According to experts, Australia’s policy for international students during the Covid-19 pandemic fostered a “hierarchy” of international student mobility and more remains to be improved to prepare for an adequate restoration for all international students.
According to The Lygon Group, an international education consultant, the experience of overseas students has been affected by factors other than Australia’s border restriction policy. Two of the experts, Angela Lehmann and Varsha Balakrishnan pointed out that several structural issues, such as the academic institutions where students are enrolled and the courses they are taking, have affected students’ availability.
“Even the prompt reopening of the national border does not remove the inequalities experienced by international students during the pandemic,” they wrote.
“Many students are facing further structural barriers to their mobility that are unevenly distributed across the broader student community.”
There is a four-tiered mobility hierarchy among international students depending on their easy mobility in and out of Australia. According to The Lygon Group, students are now either locked out, locked in, or left out or they are the lucky ones. International students who belong to or are stranded in countries where Russia’s Sputnik V vaccination has been administered do not qualify for entry into Australia, although students in their final year taking degrees that involve lab study and practicals as a compulsory component do. The same would be true for students who have used Chinese Sinopharm vaccinations that do not match the requirements.
According to Lehmann and Balakrishnan, regulatory constraints like these have “arbitrarily erected a barrier to their re-entry into Australia” while also increasing disparities among overseas students. Students had to deal with various realities in each of the four groups of overseas students that they claim emerged during this time period. Although some students have been able to enter under the NSW trial plan, the bulk is still waiting and unclear. Students who have been “shut out” and unable to enter have faced numerous difficulties. Simultaneously, people who were in Australia before the border restrictions began and have stayed “locked-in” have had it difficult.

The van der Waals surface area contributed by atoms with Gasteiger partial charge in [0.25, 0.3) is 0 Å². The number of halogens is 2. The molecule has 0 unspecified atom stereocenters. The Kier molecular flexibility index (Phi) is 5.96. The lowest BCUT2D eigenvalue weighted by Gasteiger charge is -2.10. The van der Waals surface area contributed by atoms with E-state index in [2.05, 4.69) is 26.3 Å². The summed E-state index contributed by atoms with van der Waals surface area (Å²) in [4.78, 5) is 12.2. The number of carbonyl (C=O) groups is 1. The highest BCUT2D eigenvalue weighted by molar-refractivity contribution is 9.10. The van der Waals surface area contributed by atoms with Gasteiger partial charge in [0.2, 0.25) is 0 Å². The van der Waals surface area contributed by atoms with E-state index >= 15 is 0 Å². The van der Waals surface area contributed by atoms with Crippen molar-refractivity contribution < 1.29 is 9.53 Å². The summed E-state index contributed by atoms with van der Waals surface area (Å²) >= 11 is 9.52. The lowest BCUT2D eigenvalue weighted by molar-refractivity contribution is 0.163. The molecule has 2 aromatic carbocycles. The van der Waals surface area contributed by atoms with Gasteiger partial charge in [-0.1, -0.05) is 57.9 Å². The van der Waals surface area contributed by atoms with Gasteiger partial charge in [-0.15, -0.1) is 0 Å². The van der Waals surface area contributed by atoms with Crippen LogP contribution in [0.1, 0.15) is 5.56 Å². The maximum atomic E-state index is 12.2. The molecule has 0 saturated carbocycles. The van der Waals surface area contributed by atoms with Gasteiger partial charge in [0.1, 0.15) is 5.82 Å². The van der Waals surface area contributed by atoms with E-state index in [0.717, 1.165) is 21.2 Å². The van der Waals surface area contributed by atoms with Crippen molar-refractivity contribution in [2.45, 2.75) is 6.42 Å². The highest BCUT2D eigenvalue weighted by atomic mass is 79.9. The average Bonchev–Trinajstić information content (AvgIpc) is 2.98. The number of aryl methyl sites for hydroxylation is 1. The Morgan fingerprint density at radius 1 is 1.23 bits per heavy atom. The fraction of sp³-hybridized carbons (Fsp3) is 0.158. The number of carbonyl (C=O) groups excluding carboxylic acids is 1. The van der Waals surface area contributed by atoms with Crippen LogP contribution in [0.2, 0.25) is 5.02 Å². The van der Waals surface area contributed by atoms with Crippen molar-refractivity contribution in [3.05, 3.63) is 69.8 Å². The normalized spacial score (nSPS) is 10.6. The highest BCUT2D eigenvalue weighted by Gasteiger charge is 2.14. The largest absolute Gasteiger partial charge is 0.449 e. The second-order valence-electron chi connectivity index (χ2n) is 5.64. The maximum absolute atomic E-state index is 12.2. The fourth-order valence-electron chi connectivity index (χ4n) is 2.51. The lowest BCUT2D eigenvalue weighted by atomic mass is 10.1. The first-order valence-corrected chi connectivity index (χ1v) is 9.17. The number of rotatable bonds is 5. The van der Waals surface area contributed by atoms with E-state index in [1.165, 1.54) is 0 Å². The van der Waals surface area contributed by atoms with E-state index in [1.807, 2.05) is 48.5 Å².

Due to the risks of not being able to re-enter Australia for an extended and unknown period of time, this group of students has been unable to return to their home countries and visit their relatives. They have also had to deal with hard financial realities, such as a lack of work chances, insufficient system support in the form of being unable to receive benefits under programs such as Job Seeker and Job Keeper, and social isolation. At the same time, there appears to be no window of opportunity for people who have not been immunized with an Australian TGA-approved vaccine.
They have been “left out” for the time being, according to Lehmann and Balakrishnan. With a solid federal system, states and territories have introduced policies that are not necessarily consistent with the central government ones. Corporate leaders, such as IEAA CEO Phil Honeywood, have asked the state and federal governments to work together more closely in order to send a unified message to overseas students and reestablish trust.
The consequences of the drop in numbers and profits attributed to overseas education are anticipated to take much longer than a couple of years to recover completely, and the time is running out.